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- Ankle injuries
- Injury Prevention
- Sports rehabilitation programs
- Issues related to taping and bracing
- Intervention effectiveness
With about a quarter of all injuries across all sports being ankle sprains, the burden of this injury in sports is high.1–4 Next to the sheer magnitude of the number of ankle sprains, the individual and societal impact of these injuries should not be ignored. A Dutch study revealed that the mean total costs of one ankle sprain are approximately €360.5 This means that in the Netherlands alone, with an estimated annual rate of 580 000 ankle sprains,6 an estimated €208 million is spent on sports-related ankle sprains each year. Apart from the societal burden due to the magnitude and economic consequences of ankle sprains, the impact on the individuals cannot be neglected. The latter holds especially true for the secondary complaints after an index ankle sprain.
Recurrence rates for ankle sprains are high. Evidence suggests that there is a twofold increased risk of a second sprain for at least 1 year postinjury.7–10 Recurrent sprains may cause anterior ankle impingement, peroneal tendon pathology, chronic ankle instability and eventually osteoarthritis, requiring prolonged medical care.11 ,12 This increased ankle sprain recurrence risk exists even after completion of medical treatment.7 ,13 Therefore, advocating secondary preventive measures after usual care is recommended, and may have a significant and important impact on a patient's health and physical activity participation.14
A recent systematic review revealed that bracing and neuromuscular training are effective for the secondary prevention of ankle sprains.15 Both are linked to a reduction in recurrence risk of approximately 50%. However, which of the two is most efficient in practice remains unclear.15 According to Verhagen and Bay,15 in theory, a combination of an external prophylactic measure with neuromuscular training would achieve the best preventive outcome, with minimal burden for the athlete. The recently published Dutch evidence-based clinical guideline14 advises both preventive measures to prevent a recurrent ankle sprain. However, a direct prospective head-to-head comparison of effectiveness between these interventions has never been performed.
The aim of the current three-arm randomised controlled trial (RCT) was to evaluate the effectiveness of combined bracing and neuromuscular training, or bracing alone, against the use of neuromuscular training on recurrences of ankle sprain after usual care in athletes following an acute injury to the lateral ankle ligaments.
This study was a three-arm RCT, with a follow-up of 12 months. A detailed description of the study protocol has been published previously.16 The study design follows the recommendations of the CONSORT statement17 and flow of the participants is shown in the flow chart.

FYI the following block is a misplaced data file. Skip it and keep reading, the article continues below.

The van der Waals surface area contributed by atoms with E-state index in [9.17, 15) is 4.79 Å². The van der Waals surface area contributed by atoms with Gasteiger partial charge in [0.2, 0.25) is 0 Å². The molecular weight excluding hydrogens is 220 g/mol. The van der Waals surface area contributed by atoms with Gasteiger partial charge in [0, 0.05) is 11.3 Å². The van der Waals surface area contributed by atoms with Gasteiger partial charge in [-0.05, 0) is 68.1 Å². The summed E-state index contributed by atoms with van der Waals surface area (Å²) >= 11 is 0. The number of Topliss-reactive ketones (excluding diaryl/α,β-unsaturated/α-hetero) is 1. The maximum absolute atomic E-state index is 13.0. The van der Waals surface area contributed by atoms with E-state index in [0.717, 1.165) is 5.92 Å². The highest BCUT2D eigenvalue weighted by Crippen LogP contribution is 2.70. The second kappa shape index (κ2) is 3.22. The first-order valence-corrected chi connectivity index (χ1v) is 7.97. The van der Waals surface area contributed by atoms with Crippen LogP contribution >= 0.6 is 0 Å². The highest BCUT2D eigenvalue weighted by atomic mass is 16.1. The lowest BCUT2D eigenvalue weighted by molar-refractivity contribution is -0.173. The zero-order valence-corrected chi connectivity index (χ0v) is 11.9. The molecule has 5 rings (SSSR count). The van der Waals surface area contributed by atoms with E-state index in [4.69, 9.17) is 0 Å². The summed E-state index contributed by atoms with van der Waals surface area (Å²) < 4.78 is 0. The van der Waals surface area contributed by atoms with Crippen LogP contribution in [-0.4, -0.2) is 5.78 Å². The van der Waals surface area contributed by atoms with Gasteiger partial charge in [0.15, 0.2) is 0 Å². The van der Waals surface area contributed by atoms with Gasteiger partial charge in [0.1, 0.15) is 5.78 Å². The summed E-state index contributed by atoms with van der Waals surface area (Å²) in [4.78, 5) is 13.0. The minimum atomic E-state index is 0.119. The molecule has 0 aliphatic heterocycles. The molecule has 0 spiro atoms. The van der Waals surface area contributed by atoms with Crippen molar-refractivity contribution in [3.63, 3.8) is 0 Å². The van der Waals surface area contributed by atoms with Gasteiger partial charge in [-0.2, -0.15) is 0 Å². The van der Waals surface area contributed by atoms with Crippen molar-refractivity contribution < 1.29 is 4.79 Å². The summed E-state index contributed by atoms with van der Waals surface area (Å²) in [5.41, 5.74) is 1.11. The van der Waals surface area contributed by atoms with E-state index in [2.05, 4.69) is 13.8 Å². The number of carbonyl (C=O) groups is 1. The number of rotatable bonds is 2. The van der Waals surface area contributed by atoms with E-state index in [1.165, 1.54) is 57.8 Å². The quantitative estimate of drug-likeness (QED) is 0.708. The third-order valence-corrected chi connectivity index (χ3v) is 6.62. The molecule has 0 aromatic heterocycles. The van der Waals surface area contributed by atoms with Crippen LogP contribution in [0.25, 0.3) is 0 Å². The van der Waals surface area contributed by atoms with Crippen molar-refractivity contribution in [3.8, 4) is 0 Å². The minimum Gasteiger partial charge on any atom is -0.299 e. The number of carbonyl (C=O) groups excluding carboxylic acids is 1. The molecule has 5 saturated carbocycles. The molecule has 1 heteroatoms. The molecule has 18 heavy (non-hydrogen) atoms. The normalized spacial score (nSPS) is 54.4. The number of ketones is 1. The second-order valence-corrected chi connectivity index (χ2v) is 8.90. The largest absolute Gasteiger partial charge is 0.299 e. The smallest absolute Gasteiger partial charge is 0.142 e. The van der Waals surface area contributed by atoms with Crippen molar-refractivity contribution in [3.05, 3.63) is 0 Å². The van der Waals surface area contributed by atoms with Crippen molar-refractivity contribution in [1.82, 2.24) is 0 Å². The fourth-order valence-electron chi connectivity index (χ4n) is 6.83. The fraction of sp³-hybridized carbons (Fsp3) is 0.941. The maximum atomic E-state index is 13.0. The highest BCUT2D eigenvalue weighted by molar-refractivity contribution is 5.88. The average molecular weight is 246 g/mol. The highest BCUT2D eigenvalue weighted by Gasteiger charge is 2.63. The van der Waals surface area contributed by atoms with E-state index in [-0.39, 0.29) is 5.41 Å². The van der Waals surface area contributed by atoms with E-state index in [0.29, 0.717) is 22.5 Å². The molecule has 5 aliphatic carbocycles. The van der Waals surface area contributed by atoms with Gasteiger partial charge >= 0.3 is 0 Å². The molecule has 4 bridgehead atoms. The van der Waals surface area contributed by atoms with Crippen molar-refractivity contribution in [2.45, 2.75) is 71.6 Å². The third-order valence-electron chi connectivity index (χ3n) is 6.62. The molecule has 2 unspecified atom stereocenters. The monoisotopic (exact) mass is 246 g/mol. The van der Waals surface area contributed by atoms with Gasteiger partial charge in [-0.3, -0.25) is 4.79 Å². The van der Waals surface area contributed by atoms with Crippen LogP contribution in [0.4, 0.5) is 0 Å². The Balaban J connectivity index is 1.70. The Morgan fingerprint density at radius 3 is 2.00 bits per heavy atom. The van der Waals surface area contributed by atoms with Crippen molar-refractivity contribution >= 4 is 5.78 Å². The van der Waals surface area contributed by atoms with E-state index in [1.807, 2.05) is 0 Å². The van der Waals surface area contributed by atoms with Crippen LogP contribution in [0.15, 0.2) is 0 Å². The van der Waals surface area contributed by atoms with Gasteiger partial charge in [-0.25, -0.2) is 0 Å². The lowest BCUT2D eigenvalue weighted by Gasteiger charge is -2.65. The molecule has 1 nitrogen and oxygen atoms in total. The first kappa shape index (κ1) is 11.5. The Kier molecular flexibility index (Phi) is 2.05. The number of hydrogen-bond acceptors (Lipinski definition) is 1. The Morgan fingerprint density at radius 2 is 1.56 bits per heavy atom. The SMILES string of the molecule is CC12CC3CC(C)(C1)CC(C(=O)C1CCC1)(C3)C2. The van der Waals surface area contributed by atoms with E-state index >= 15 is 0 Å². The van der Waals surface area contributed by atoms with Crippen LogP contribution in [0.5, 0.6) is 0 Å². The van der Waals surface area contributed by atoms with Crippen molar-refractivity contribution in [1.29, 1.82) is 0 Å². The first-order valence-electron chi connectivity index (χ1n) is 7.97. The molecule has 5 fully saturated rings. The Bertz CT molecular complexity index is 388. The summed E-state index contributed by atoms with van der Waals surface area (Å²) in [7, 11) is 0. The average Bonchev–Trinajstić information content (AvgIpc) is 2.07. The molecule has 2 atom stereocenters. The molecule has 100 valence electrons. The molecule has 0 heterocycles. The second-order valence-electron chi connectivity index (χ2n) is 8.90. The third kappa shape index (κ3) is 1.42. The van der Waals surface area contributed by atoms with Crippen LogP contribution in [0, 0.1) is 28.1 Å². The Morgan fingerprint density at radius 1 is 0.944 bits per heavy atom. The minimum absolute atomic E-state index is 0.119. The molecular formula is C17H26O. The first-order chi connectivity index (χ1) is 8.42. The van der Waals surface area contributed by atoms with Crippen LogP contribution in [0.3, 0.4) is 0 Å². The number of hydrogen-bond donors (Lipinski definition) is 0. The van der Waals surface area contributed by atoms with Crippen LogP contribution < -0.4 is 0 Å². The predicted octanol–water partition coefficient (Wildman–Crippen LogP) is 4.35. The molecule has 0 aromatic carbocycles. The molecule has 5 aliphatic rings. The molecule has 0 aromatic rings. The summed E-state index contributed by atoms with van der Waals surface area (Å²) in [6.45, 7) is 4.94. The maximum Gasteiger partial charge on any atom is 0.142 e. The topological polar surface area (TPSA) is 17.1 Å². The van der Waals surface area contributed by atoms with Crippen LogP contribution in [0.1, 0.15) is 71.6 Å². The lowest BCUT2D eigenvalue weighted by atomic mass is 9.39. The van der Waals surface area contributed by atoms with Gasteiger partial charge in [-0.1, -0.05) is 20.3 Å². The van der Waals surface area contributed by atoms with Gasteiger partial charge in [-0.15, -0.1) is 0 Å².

Participants were recruited from April 2010 to June 2011 through non-medical channels; that is, through advertisements on the Internet and via mailings of Dutch sports federations. For eligibility, participants had to (1) have sustained a lateral ankle sprain no more than 2 months prior to inclusion; (2) have an age between 18 and 70 years and (3) be actively participating in sports for at least 1 h/week. Before inclusion, an oral assessment of the reported ankle sprain was conducted by a sports physician to confirm eligibility. For this purpose an injury form as previously used in comparable studies was employed.13 ,18 The form included registration of diagnosis, cause and aetiology of the reported ankle sprain. Furthermore, treatment and type of practitioner were recorded. All primary treatment options were allowed, that is, no treatment, self-treatment or (para-)medical treatment. Potential participants were excluded if they (1) had insufficient mastery of the Dutch language; (2) had a history of vestibular problems or (3) were suspected to have sustained a different injury than an ankle sprain after interview by telephone.
The data presented in this study are derived from a cost-effectiveness study conducted alongside the preventive-effectiveness comparison between the three interventions. The sample size was calculated on the basis of cost differences. While there is no scientific evidence on the combined effect of braces and neuromuscular training, the power analysis for the cost-effectiveness study was conducted from the perspective of intervention costs.16 Based on an expected difference of €50 in costs, that is, the cost difference between usual care and a neuromuscular training programme, a total of 99 participants per group was needed. Taking into account an attrition rate of 20%, this means that a total sample of 356 participants was required at baseline.16